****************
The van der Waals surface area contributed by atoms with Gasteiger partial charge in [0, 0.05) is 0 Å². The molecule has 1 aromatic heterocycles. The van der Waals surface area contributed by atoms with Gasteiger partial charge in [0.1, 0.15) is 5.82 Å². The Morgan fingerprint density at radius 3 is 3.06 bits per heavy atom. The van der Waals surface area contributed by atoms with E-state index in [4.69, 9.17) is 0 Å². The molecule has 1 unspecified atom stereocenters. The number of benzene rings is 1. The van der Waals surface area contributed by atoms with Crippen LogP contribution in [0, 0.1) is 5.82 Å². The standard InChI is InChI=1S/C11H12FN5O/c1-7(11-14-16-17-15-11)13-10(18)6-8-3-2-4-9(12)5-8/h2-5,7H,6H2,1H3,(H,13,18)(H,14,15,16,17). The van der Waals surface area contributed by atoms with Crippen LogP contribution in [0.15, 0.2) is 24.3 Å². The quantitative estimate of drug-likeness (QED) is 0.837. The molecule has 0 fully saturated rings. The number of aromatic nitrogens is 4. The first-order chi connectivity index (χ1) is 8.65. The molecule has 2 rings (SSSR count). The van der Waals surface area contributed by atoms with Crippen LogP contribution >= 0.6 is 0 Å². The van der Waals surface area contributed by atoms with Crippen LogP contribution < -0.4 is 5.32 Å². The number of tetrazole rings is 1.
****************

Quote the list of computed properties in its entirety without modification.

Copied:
The van der Waals surface area contributed by atoms with Gasteiger partial charge in [0, 0.05) is 0 Å². The molecule has 1 aromatic heterocycles. The van der Waals surface area contributed by atoms with Gasteiger partial charge in [0.1, 0.15) is 5.82 Å². The Morgan fingerprint density at radius 3 is 3.06 bits per heavy atom. The van der Waals surface area contributed by atoms with E-state index in [4.69, 9.17) is 0 Å². The molecule has 1 unspecified atom stereocenters. The number of benzene rings is 1. The van der Waals surface area contributed by atoms with Crippen LogP contribution in [0, 0.1) is 5.82 Å². The standard InChI is InChI=1S/C11H12FN5O/c1-7(11-14-16-17-15-11)13-10(18)6-8-3-2-4-9(12)5-8/h2-5,7H,6H2,1H3,(H,13,18)(H,14,15,16,17). The van der Waals surface area contributed by atoms with Crippen LogP contribution in [0.15, 0.2) is 24.3 Å². The quantitative estimate of drug-likeness (QED) is 0.837. The molecule has 0 fully saturated rings. The number of aromatic nitrogens is 4. The first-order chi connectivity index (χ1) is 8.65. The molecule has 2 rings (SSSR count). The van der Waals surface area contributed by atoms with Crippen LogP contribution >= 0.6 is 0 Å². The van der Waals surface area contributed by atoms with Crippen LogP contribution < -0.4 is 5.32 Å². The number of tetrazole rings is 1.